Thomas Hardy 1840-1928
English novelist, poet, playwright, short story writer, and essayist.
The following entry provides criticism on Hardy's works from 1906 through 2002. See also Thomas Hardy Short Story Criticism, Far from the Madding Crowd Criticism, and Jude the Obscure Criticism.
Hardy is considered one of England's greatest novelists. His work resembles that of earlier Victorian novelists in technique, while in subject matter it daringly violated literary traditions of the age. In contrast to the Victorian ideal of progress, Hardy depicted human existence as a tragedy determined by powers beyond the individual's command, in particular the external pressures of society and the internal compulsions of character. His desire to reveal the underlying forces directing the lives of his characters led him to realistically examine love and sexuality in his fiction, a practice that often offended his readers and endangered his literary reputation.
Hardy was born on June 2, 1840, in High Bockhampton, Dorsetshire. Finishing his formal education at the age of sixteen and then apprenticing with his father as a stonemason, he worked at first on the restoration of churches and from 1862 to 1867 practiced architecture in London. Plagued by ill health most of his life, he returned to Dorset, where he continued to work in architecture until he started writing poetry, with limited success. He began to publish novels in the 1870s. Hardy married Emma Gifford in 1874, and the two embarked on a series of tours to the Continent. They resided in several rural locations in England, finally building a permanent home called Max Gate in Dorchester. By the 1890s Hardy had achieved considerable success with his novels and again began to write poetry. As his fame increased, Hardy was awarded a number of honors, including the Order of Merit, the Gold Medal of the Royal Society of Literature, and honorary degrees from the University of Aberdeen and Oxford University. Mrs. Hardy, now mentally ill, died suddenly on November 27, 1912. In 1914 Hardy married Florence Dugdale. He died of heart disease on January 11, 1928, at Max Gate. After his death it was decided that his heart should be buried near the grave of his first wife, while his cremated remains should be placed in Poets' Corner, Westminster Abbey.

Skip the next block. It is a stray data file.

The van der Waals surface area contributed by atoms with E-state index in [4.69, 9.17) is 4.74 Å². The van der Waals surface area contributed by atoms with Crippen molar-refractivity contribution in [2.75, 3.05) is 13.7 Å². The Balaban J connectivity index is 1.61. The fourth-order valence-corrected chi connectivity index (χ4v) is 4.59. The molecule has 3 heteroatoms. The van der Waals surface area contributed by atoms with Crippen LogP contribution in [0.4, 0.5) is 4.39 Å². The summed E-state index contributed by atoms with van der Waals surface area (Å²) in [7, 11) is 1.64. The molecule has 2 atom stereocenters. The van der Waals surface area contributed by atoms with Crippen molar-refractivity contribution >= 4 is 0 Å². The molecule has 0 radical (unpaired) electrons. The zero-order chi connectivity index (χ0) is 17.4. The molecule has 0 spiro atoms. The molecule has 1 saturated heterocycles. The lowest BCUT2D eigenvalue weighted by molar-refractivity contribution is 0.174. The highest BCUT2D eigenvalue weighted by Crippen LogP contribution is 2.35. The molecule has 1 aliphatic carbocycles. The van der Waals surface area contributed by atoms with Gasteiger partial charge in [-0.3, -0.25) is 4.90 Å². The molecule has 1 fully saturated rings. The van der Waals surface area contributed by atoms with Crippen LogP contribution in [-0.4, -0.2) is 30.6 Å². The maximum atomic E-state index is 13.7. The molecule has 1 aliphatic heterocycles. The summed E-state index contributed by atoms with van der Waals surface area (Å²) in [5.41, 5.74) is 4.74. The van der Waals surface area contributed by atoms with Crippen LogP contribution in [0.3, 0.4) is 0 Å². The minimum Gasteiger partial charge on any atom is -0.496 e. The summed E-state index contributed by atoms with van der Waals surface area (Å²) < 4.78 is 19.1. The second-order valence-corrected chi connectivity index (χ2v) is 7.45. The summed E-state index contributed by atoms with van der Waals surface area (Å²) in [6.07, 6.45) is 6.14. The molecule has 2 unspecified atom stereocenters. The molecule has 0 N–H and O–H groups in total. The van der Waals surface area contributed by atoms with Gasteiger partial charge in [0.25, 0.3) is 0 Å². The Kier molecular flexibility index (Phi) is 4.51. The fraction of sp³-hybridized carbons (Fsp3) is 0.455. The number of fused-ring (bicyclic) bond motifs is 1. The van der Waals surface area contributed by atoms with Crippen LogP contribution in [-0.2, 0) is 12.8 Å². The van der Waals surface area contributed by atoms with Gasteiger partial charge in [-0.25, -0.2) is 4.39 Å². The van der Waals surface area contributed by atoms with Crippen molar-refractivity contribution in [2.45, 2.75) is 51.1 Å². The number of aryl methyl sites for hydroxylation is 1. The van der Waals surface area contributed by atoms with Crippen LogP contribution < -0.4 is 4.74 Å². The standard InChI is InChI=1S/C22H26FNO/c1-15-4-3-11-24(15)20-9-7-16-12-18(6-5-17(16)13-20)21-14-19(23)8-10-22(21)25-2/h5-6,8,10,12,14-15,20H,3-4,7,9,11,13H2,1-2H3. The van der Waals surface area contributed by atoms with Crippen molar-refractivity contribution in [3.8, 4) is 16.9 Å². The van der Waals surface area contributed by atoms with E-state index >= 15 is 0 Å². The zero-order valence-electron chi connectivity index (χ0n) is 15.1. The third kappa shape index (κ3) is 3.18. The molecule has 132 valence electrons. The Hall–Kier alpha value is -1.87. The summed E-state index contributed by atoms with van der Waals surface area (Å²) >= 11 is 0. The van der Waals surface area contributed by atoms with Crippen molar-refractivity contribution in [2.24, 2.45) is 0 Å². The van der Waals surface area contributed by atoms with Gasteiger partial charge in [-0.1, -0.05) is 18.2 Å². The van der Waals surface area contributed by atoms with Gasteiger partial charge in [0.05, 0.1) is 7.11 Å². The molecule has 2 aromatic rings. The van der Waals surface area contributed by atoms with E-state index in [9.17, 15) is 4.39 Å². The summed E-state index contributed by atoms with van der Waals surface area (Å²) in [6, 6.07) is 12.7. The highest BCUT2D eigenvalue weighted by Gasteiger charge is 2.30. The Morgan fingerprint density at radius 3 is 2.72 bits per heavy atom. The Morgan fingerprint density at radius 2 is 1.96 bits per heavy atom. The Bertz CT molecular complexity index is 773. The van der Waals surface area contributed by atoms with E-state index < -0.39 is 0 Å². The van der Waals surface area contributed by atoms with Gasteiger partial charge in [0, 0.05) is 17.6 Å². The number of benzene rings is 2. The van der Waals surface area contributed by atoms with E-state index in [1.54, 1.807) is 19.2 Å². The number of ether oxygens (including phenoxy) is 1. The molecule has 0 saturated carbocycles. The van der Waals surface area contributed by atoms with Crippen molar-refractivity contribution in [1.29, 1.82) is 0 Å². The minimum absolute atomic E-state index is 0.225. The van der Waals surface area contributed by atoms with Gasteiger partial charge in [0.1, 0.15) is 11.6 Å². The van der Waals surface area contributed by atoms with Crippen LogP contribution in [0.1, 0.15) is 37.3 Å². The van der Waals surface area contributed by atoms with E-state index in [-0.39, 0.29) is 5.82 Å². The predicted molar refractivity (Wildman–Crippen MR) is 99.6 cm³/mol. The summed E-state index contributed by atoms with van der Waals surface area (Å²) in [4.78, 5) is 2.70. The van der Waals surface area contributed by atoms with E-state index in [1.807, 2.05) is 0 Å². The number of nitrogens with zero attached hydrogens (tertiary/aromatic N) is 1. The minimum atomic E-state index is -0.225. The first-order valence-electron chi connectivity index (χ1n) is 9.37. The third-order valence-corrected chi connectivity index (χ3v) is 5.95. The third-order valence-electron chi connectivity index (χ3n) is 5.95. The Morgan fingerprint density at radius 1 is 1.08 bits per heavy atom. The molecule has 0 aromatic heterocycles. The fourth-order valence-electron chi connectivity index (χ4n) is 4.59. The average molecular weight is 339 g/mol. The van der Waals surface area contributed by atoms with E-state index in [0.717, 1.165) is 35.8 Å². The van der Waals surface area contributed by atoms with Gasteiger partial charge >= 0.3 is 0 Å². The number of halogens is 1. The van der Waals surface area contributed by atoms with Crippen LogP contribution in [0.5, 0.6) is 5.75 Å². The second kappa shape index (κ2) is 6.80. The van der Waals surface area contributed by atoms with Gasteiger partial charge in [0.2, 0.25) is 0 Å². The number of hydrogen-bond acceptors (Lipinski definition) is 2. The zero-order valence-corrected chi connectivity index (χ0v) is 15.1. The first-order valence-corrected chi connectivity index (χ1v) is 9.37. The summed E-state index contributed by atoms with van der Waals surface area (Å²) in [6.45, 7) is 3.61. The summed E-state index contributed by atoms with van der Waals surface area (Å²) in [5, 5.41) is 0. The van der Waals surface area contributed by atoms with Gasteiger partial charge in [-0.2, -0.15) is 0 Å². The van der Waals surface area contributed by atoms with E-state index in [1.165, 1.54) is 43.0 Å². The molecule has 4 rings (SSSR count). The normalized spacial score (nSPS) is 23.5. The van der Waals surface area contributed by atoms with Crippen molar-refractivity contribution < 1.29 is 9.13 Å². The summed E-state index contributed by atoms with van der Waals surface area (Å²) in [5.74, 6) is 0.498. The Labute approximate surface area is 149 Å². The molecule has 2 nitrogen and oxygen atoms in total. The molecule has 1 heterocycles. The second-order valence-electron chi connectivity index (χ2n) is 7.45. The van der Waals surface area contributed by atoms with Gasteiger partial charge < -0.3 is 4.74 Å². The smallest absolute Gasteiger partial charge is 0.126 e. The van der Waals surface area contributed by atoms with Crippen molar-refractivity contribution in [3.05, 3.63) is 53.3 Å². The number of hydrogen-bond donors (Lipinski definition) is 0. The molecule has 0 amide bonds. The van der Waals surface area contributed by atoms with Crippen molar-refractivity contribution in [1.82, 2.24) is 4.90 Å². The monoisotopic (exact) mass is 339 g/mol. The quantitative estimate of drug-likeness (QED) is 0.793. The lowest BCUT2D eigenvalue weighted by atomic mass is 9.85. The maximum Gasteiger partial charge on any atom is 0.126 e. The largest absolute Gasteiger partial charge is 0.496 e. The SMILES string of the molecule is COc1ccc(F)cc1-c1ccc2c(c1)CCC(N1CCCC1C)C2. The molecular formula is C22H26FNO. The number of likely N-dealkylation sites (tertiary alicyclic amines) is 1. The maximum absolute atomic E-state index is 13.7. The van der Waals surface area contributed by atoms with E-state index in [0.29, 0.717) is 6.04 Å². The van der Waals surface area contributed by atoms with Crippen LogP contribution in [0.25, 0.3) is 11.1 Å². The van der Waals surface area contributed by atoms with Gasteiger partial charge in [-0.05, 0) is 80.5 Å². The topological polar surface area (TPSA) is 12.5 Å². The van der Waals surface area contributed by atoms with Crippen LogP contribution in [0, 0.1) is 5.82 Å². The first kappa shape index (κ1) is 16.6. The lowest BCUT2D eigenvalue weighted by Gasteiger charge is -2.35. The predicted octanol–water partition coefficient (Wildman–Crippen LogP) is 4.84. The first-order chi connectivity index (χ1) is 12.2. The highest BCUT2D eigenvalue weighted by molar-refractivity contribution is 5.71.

Although Hardy wrote prolifically in several genres, his novels have achieved the most lasting recognition. Two early novels, Desperate Remedies (1871) and Under the Greenwood Tree (1872), were published anonymously. He used his own name on the next two, A Pair of Blue Eyes (1873) and Far from the Madding Crowd (1874). The latter, less pessimistic in tone than his later work, was the first of his so-called Wessex novels, in which he used a fictitious English county based on his native Dorsetshire. The Return of the Native (1878), a story of the strange and beautiful Eustacia Vye, continues in the sequence of novels which portray the fading rural society of Wessex. In The Mayor of Casterbridge (1886), Hardy's hapless protagonist Michael Henchard pays for the mistakes of his youth in bitter disappointment. Tess of the d'Urbervilles (1891) tells the story of a girl whose unfortunate circumstances lead her to a tragic end. The final major Wessex novel was Jude the Obscure (1895), another story of an individual caught in the web of a rigid, conservative social system. Minor works published during this period include the novel The Woodlanders (1887) and the short story collections Wessex Tales (1888) and Life's Little Ironies (1894). At the age of fifty-five Hardy returned to writing poetry, a vocation he had abandoned for a number of years. Although his literary reputation has been primarily established through his novels, Hardy took this work seriously. Among his considerable poetic works during this period were Wessex Poems and Other Verses (1898), Poems of the Past and Present (1901), and a multi-volume verse drama, The Dynasts (1904-1908), which deals with England's role during the Napoleonic wars. Short poems were published as Time's Laughingstocks and Other Verses (1909), Satires of Circumstance (1914), Moments of Vision and Miscellaneous Verses (1917), Late Lyrics and Earlier (1922), Human Shows, Far Phantasies, Songs and Trifles (1925), and Winter Words in Various Moods and Metres (1928). Several collections of his fiction, poetry, letters, and notebooks were published posthumously.
Early Hardy criticism was mixed, especially following the controversy surrounding the publication of both Tess of the d'Urbervilles and Jude the Obscure. Debates over the morality of Hardy's fiction and the quality of his poetry waned with the New Criticism beginning in the 1940s, when an entire issue of Southern Review was devoted to Hardy on the centenary of his birth. Several important books on Hardy ensued, as well as a growing number of journal articles, and by the 1960s Hardy scholarship was a vital part of the academic literary establishment. Most Hardy criticism during this period focused on the best-known novels. In the 1970s Hardy studies progressed to structuralist and poststructuralist thinking, the latter including feminist, deconstructive, and Marxist interpretations. Traditional, non-theory-based criticism, however, continues to coexist with poststructural approaches, on such topics as Hardy's regionalism, his “philosophy,” and the correlation between his life and his work. Hardy scholars in the late twentieth and early twenty-first centuries have begun to dwell on his poetry, a genre neglected for several decades by critics, and his minor works of fiction. Criticism of his work continues to burgeon, with several academic journals dedicated solely to Hardy scholarship and many articles and books on Hardy appearing each year.